Shropshire Star

US lawmakers pass legislation to ban TikTok within a year

The social media platform’s China-based owner must sell its stake within a year to avoid the ban,

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The House of Representatives has passed legislation that would ban TikTok in the United States if the social media platform’s China-based owner does not sell its stake within a year.

The decision by House Republicans to include TikTok as part of a larger foreign aid package fast-tracked the ban after an earlier version had stalled in the Senate.

A standalone bill with a six-month selling deadline passed the House in March by an overwhelming bipartisan vote as both Democrats and Republicans voiced national security concerns about the app’s owner, the Chinese technology firm ByteDance.

The modified measure now goes to the Senate after negotiations that produced a compromise.

Even if the legislation becomes law though, the company would have up to a year to find a buyer and would likely try to challenge the law in court, arguing it would deprive the app’s millions of users of their First Amendment rights.

Court challenges could significantly delay the timeline set out by Congress or block the law from going into effect.

The company lobbied hard against the legislation, pushing the app’s 170 million US users — many of whom are young — to call Congress and voice opposition.

But the ferocity of the pushback angered lawmakers on Capitol Hill, where there is broad concern about Chinese threats to the US and where few members use the platform themselves.

“We will not stop fighting and advocating for you,” TikTok CEO Shou Zi Chew said in a video that was posted on the platform last month and directed toward the app’s users.

“We will continue to do all we can, including exercising our legal rights, to protect this amazing platform that we have built with you.”

The Bill’s quick path through Congress is extraordinary because it targets one company and because Congress has taken a hands-off approach to tech regulation for decades.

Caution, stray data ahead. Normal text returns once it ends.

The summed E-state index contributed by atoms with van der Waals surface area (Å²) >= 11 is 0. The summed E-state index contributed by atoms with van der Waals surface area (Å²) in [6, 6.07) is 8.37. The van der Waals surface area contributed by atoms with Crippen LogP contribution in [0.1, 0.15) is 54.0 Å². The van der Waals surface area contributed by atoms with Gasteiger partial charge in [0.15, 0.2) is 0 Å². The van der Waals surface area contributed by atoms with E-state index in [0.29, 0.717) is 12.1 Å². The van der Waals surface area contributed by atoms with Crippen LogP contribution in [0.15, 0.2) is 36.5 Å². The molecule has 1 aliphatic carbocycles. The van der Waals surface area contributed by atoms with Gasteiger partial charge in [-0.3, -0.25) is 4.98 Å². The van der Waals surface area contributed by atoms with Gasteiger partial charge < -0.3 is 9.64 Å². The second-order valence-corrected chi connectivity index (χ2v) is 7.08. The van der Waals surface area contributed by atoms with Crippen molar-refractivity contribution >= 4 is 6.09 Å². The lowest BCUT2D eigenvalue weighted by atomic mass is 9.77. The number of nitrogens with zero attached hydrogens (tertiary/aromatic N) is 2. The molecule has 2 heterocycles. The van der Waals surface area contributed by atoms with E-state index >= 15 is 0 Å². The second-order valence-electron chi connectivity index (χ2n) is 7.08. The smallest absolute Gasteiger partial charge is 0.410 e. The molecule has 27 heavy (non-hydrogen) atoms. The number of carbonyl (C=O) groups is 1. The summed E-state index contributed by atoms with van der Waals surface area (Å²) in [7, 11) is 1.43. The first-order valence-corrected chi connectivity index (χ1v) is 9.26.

Lawmakers had failed to act despite efforts to protect children online, safeguard users’ privacy and make companies more liable for content posted on their platforms, among other measures.

The TikTok ban reflects widespread concerns from lawmakers about China.

Social Media Georgia
TikTok lobbied hard against the legislation (Michael Dwyer/AP)

Members of both parties, along with intelligence officials, have worried that Chinese authorities could force ByteDance to hand over American user data or direct the company to suppress or boost TikTok content favourable to its interests.

TikTok has denied assertions that it could be used as a tool of the Chinese government and has said it has not shared US user data with Chinese authorities.

The US government has not publicly provided evidence that shows TikTok shared US user data with the Chinese government or tinkered with the company’s popular algorithm, which influences what Americans see.

The company has good reason to think a legal challenge could be successful, having seen some success in previous legal fights over its operations in the US.

In November, a federal judge blocked a Montana law that would ban TikTok use across the state after the company and five content creators who use the platform sued.

In 2020, federal courts blocked an executive order issued by then-president Donald Trump to ban TikTok after the company sued on the grounds that the order violated free speech and due process rights.

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